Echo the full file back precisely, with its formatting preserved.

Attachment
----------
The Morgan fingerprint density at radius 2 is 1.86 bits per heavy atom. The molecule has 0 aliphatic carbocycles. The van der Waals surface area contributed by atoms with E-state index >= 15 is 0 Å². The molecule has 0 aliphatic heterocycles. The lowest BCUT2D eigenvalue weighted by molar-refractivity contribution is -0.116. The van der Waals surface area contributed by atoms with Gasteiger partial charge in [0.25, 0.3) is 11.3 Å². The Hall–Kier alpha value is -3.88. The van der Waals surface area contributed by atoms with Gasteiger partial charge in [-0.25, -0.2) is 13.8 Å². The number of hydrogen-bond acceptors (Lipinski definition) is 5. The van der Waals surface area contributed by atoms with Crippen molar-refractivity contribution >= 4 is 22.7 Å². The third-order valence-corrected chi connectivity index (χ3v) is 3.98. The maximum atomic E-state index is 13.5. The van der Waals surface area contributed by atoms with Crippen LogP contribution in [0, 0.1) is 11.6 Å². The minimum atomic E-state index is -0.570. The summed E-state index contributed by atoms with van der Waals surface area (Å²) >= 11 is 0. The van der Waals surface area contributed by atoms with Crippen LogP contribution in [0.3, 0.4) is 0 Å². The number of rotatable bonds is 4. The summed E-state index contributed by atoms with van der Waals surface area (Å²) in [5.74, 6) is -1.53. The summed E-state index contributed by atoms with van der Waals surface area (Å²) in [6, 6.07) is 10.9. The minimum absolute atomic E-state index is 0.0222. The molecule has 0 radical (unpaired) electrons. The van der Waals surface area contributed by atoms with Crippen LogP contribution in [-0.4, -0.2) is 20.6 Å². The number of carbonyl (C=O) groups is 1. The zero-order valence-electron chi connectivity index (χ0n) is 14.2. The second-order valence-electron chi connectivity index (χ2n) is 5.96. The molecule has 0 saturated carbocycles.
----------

The Morgan fingerprint density at radius 2 is 1.86 bits per heavy atom. The molecule has 0 aliphatic carbocycles. The van der Waals surface area contributed by atoms with E-state index >= 15 is 0 Å². The molecule has 0 aliphatic heterocycles. The lowest BCUT2D eigenvalue weighted by molar-refractivity contribution is -0.116. The van der Waals surface area contributed by atoms with Gasteiger partial charge in [0.25, 0.3) is 11.3 Å². The Hall–Kier alpha value is -3.88. The van der Waals surface area contributed by atoms with Gasteiger partial charge in [-0.25, -0.2) is 13.8 Å². The number of hydrogen-bond acceptors (Lipinski definition) is 5. The van der Waals surface area contributed by atoms with Crippen molar-refractivity contribution >= 4 is 22.7 Å². The third-order valence-corrected chi connectivity index (χ3v) is 3.98. The maximum atomic E-state index is 13.5. The van der Waals surface area contributed by atoms with Crippen LogP contribution in [0, 0.1) is 11.6 Å². The minimum atomic E-state index is -0.570. The summed E-state index contributed by atoms with van der Waals surface area (Å²) >= 11 is 0. The van der Waals surface area contributed by atoms with Crippen LogP contribution in [0.3, 0.4) is 0 Å². The number of rotatable bonds is 4. The summed E-state index contributed by atoms with van der Waals surface area (Å²) in [5.74, 6) is -1.53. The summed E-state index contributed by atoms with van der Waals surface area (Å²) in [6, 6.07) is 10.9. The minimum absolute atomic E-state index is 0.0222. The molecule has 0 radical (unpaired) electrons. The van der Waals surface area contributed by atoms with Crippen LogP contribution in [-0.4, -0.2) is 20.6 Å². The number of carbonyl (C=O) groups is 1. The zero-order valence-electron chi connectivity index (χ0n) is 14.2. The second-order valence-electron chi connectivity index (χ2n) is 5.96. The molecule has 0 saturated carbocycles.